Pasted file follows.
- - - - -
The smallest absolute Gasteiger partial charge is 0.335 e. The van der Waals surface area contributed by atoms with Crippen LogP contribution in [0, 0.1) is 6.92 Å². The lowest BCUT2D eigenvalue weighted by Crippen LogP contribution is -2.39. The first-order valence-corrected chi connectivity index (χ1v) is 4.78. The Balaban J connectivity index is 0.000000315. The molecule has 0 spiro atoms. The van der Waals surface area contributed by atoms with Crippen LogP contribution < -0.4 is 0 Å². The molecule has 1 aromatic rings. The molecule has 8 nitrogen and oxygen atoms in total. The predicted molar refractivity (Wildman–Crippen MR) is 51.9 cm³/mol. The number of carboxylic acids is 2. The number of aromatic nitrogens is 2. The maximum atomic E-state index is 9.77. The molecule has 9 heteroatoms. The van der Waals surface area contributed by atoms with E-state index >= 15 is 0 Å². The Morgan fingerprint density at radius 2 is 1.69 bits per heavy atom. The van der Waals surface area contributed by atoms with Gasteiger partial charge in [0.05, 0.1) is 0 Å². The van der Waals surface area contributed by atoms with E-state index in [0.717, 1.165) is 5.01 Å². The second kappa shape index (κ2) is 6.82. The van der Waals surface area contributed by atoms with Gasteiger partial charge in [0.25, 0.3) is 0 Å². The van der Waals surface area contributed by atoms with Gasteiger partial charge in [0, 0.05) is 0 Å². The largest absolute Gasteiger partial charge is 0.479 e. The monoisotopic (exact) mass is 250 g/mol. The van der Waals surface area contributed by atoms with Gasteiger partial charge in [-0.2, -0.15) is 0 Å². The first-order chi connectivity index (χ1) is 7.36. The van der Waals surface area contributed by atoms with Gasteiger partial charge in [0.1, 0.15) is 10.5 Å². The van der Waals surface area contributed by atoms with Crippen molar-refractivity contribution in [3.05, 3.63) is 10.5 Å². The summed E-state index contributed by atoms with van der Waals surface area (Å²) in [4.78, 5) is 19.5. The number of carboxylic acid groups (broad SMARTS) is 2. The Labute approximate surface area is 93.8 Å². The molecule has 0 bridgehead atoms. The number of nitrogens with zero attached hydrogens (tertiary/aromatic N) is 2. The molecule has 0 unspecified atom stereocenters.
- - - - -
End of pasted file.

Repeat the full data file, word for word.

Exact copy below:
The smallest absolute Gasteiger partial charge is 0.335 e. The van der Waals surface area contributed by atoms with Crippen LogP contribution in [0, 0.1) is 6.92 Å². The lowest BCUT2D eigenvalue weighted by Crippen LogP contribution is -2.39. The first-order valence-corrected chi connectivity index (χ1v) is 4.78. The Balaban J connectivity index is 0.000000315. The molecule has 0 spiro atoms. The van der Waals surface area contributed by atoms with Crippen LogP contribution < -0.4 is 0 Å². The molecule has 1 aromatic rings. The molecule has 8 nitrogen and oxygen atoms in total. The predicted molar refractivity (Wildman–Crippen MR) is 51.9 cm³/mol. The number of carboxylic acids is 2. The number of aromatic nitrogens is 2. The maximum atomic E-state index is 9.77. The molecule has 9 heteroatoms. The van der Waals surface area contributed by atoms with E-state index >= 15 is 0 Å². The Morgan fingerprint density at radius 2 is 1.69 bits per heavy atom. The van der Waals surface area contributed by atoms with Gasteiger partial charge in [0.05, 0.1) is 0 Å². The van der Waals surface area contributed by atoms with E-state index in [0.717, 1.165) is 5.01 Å². The second kappa shape index (κ2) is 6.82. The van der Waals surface area contributed by atoms with Gasteiger partial charge in [0.25, 0.3) is 0 Å². The van der Waals surface area contributed by atoms with Gasteiger partial charge in [0, 0.05) is 0 Å². The largest absolute Gasteiger partial charge is 0.479 e. The monoisotopic (exact) mass is 250 g/mol. The van der Waals surface area contributed by atoms with Gasteiger partial charge in [-0.2, -0.15) is 0 Å². The first-order chi connectivity index (χ1) is 7.36. The van der Waals surface area contributed by atoms with Gasteiger partial charge in [0.1, 0.15) is 10.5 Å². The van der Waals surface area contributed by atoms with Crippen molar-refractivity contribution in [3.05, 3.63) is 10.5 Å². The summed E-state index contributed by atoms with van der Waals surface area (Å²) in [4.78, 5) is 19.5. The number of carboxylic acid groups (broad SMARTS) is 2. The Labute approximate surface area is 93.8 Å². The molecule has 0 bridgehead atoms. The number of nitrogens with zero attached hydrogens (tertiary/aromatic N) is 2. The molecule has 0 unspecified atom stereocenters.